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Brighton artist shares honest insight into living with bipolar disorder


Brighton artist shares honest insight into living with bipolar disorder

Jonathan LeRoux has spoken about his struggles.

After working in the film industry for twenty years, South African artist and Brighton local Jonathan LeRoux, 43, began to experience deep paranoia and extreme irritability that manifested in manic, reckless behaviour.

His bipolar disorder had manifested in such a way that he could no longer trust himself to work in ‘conventional’ industries where one’s expected to be sociable and amenable, and he instead poured himself into his artwork.

Five years later, Jonathan shares his experience living with bipolar disorder, and how stigma surrounding male mental health is costing hundreds of lives. Jonathan was first diagnosed with bipolar disorder at the age of 16 – but dismissed his diagnosis under the belief that he was “just a teenager that didn’t fit in”.

“I didn’t believe I had bipolar, but as life progressed and I went untreated it became more severe. Lack of self-belief, suicidal thoughts, major outburts and manic episodes fuelled by alcohol. The one thing that remained constant was that I was painting throughout that time. Anything I could get my hands on – I’d be painting bits of wood with industrial paint”.

Jonathan explains that he first started to consider seeking mental health support after experiencing extreme manic episodes during a visit to his home in Cape Town.

“I almost went broke manically spending on film equipment. I was experiencing extreme highs and lows in such quick succession I couldn’t maintain any work properly. I went to my family for help and they just put me on a plane back to England. People thought I was a drug addict because of my heightened state”.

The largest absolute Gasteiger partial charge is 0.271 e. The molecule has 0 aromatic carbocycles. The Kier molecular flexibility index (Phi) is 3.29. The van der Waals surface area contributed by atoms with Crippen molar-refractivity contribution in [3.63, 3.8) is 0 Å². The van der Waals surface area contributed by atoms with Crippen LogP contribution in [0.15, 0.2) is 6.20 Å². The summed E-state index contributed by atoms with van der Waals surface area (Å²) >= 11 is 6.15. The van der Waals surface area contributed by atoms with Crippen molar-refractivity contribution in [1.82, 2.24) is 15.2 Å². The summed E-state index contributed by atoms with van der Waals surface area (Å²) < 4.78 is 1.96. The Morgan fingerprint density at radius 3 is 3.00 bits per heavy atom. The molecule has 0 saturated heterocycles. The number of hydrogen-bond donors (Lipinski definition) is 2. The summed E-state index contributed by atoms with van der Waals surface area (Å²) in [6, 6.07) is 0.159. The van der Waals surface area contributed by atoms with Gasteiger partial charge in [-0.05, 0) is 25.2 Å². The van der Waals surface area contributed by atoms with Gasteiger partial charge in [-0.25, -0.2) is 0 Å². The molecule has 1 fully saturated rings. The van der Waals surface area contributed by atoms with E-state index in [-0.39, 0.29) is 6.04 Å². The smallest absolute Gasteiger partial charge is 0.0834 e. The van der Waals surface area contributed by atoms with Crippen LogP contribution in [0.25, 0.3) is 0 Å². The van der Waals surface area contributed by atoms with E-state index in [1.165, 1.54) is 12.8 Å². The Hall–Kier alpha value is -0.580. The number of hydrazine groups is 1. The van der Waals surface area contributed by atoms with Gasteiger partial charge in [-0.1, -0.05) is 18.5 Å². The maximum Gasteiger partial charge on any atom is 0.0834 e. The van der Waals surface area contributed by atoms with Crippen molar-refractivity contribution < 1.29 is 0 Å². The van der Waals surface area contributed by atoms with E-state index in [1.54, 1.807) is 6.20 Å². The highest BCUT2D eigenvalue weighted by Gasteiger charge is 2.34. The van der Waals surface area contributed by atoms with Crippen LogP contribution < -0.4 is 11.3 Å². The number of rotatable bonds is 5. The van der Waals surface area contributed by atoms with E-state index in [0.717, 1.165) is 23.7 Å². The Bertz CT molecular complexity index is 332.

After seeking help, Jonathan was put on medication to manage his bipolar and started seeing a therapist. While his symptoms are now more manageable, he explains that he cannot return to work in a ‘conventional’ job, and has instead poured everything into his passion for art.


“I’ve given up on trying to be part of the world, I can’t work like normal people. I’m a big bloke, and when I get manic or passionate people get scared. There’s still a lot of stigma around male mental health struggles and bipolar in particular.

“We’re treated like we’re axe murderers. It’s no wonder suicide is the leading cause of death in men under 50. We feel so isolated under the pressure of ‘being a man’. Painting allows me the space to express my emotions and thoughts. It took a long time for me to learn to believe in myself, but my art has validated me as a person who can contribute to society”.

Jonathan’s latest collection of abstract art uses oils on canvas to echo the English landscape, its atmospheric conditions and the beauty of the elements, inspired by William Turner’s impressionism. He aims to imbue his work “with a spark that exists outside of galleries” and make a lasting impression on both art-lovers and those new to the art world.

Jonathan works in painting, film, and more recently, oils on canvas. His work is abstract and narrative in nature, and encoded with the symbolism and forms of life in South Africa and England.

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